Alternate title: learning from fictional evidence. I've seen echoes of this idea elsewhere but couldn't find a description that suits me.
My main idea is: you can update from your observed reaction to fiction and/or counterfactuals.
The fallacy of generalizing from fictional evidence happens when you treat events having happened in fiction, following the rules of good writing rather than verisimilitude, as observations of reality. The facts may be wrong but, if you suspend your disbelief for a while and get immersed in the story, your emotional reaction will be real.
Compare this to counterfactual reasoning or forecasting scenarios. You explicitly build alternate versions of reality. You will actually experience only one. (Others may belong to other Everett branches if they're consistent with your past, but not yours!)
Here as well, you will be considering your reaction to those alternate version. Is this possible future worth avoiding? Worth fighting for? Ideally, this evaluation should be separate from how much probability mass you assign to this particular scenario.
In his original essay, Yudkowsky critiques the jump from "sci-fi displays a compelling narrative" to "sci-fi portrays realistic/probable scenarios". Indeed there's a jump which shouldn't be made between the cherry-picked manufactured whatever scenario, and careful forecasting.
Not about what is actually happening (or has happened or would happen), but about you. The fact that you could believe a particular scenario says something about your ability to be confused by fiction vs. reality. If, when breaking out of immersion, not longer suspending disbelief, belief remains, it should give you pause.
More importantly, if the fictional narrative gets dismissed, the emotional impact shouldn't be. I can't find the original quote: "nonfiction is about conveying fact, fiction is about conveying experience". Your feelings are valid. One point of rationalist fiction is to immerse you in situations where characters solve problems, reason carefully, work with their emotions instead of against them.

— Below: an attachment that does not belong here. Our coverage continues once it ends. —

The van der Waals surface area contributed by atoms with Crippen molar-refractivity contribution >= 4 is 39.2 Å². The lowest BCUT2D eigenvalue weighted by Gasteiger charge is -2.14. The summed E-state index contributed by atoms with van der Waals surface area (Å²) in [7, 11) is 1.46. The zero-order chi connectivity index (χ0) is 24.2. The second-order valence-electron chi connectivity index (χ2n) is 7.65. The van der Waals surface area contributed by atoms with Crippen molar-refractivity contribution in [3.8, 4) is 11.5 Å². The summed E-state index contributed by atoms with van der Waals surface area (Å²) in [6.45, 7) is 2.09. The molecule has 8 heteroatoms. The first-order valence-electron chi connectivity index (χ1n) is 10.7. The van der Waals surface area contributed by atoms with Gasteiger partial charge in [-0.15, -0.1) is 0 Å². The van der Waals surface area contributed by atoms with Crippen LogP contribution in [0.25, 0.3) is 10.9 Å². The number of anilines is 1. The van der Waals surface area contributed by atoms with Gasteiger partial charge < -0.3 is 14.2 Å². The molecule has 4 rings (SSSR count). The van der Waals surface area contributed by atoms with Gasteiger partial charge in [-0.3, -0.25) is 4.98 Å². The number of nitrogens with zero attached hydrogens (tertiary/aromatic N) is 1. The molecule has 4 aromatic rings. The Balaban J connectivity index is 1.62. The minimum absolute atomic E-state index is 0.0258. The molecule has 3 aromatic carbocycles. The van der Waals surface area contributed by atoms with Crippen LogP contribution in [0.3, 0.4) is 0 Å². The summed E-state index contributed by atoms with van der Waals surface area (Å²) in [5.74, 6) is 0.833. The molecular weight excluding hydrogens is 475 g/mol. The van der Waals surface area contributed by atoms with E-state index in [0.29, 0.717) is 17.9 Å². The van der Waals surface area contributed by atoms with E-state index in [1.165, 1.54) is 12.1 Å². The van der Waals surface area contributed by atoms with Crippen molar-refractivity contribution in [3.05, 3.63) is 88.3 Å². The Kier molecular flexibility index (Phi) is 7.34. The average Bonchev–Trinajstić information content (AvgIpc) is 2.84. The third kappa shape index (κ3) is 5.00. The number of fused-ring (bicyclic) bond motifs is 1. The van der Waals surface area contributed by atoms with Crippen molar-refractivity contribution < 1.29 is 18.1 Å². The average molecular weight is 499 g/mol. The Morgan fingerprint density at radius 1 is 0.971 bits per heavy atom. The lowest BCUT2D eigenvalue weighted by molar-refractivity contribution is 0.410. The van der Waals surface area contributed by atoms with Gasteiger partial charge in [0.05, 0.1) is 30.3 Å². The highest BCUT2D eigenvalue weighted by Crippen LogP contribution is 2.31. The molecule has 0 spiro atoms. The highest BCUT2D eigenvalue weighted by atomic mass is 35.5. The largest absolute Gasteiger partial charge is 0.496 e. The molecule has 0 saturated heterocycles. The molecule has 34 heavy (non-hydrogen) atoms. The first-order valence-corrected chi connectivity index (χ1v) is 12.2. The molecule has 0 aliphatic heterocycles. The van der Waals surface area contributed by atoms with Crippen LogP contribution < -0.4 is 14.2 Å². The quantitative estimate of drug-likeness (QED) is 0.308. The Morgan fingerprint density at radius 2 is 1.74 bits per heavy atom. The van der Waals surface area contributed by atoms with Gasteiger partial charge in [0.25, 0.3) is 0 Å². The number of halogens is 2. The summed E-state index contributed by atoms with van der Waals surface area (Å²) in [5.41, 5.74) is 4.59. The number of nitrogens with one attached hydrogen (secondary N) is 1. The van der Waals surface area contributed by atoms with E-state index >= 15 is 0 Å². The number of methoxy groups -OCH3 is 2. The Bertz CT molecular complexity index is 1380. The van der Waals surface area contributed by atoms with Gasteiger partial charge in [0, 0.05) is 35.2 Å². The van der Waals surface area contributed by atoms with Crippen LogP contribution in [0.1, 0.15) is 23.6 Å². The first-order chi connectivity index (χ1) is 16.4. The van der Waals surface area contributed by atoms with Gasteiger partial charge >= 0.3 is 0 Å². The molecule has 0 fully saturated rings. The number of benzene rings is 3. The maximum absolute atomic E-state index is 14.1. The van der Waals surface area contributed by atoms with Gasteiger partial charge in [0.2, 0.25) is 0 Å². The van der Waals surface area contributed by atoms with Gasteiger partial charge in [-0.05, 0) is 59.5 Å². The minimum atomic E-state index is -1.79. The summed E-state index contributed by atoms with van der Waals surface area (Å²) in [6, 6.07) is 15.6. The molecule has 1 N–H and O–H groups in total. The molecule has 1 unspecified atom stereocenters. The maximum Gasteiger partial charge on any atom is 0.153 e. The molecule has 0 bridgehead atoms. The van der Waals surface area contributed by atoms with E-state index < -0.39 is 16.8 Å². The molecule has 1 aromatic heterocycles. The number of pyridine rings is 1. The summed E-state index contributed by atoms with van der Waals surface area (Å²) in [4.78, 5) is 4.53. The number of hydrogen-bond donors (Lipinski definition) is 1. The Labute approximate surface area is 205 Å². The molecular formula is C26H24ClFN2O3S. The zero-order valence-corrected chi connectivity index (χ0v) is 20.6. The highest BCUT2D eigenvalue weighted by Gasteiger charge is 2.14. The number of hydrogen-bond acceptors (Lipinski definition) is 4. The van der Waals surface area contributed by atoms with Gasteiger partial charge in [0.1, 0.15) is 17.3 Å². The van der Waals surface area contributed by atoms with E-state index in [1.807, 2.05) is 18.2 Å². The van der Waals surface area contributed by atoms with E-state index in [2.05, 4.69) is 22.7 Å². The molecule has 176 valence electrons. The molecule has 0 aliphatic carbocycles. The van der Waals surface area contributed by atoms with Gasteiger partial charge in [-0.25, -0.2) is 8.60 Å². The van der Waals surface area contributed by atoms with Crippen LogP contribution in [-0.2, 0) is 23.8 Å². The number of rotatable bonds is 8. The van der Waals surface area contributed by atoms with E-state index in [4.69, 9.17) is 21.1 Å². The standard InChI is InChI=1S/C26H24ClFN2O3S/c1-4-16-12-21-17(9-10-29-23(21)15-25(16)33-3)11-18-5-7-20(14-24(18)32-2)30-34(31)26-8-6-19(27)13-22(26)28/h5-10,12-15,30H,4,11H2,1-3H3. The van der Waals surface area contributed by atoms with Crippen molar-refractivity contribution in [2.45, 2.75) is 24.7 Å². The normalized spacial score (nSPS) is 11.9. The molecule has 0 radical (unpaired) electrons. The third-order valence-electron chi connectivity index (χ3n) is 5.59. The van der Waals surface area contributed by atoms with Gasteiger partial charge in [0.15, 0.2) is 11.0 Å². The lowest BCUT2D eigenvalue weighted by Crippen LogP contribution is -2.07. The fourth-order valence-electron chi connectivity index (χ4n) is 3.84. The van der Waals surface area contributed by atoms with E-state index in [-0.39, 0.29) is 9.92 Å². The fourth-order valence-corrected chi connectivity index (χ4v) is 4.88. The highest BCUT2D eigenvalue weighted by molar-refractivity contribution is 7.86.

Personal example. Consider this Doctor Who clip, where a struggling Vincent van Gogh is taken to 2010 to receive high praise from a museum curator. It never happened. Yet, the acting, the tragedy, inspires me and gives me motivation. Same goes for HPMoR, which definitely never happened and still moved me.
This is "fictional evidence" not by the plot being real, but by the evidence of a reaction to fiction being real.
So what kind of updates can you make on it? It helps build, for me, a better model of my own motivation.
That my judgment about some art or page of mine being worthless should be anchored by other people's feelings rather than my own (occasional) despair. That there is strength to be found in solving problems collectively. That it's okay to pause and think, and take time for yourself.
All of this and more, I learned from fiction before experiencing it myself. Same goes from all the existential risk scenarios that didn't happen, and hopefully never will: my reaction to them still informs my decisions today.
This is distinct from Wei Dai's fictional insight, where fiction exposes you to a particular idea/hypothesis/thought-pattern you hadn't considered before and expands your mindset. Here, I focused on how your relationship with not-our-universe can inform your relationship with reality, by virtue of being experienced by the same brain.
Thanks to Adam Shimi for his feedback on the draft of this post.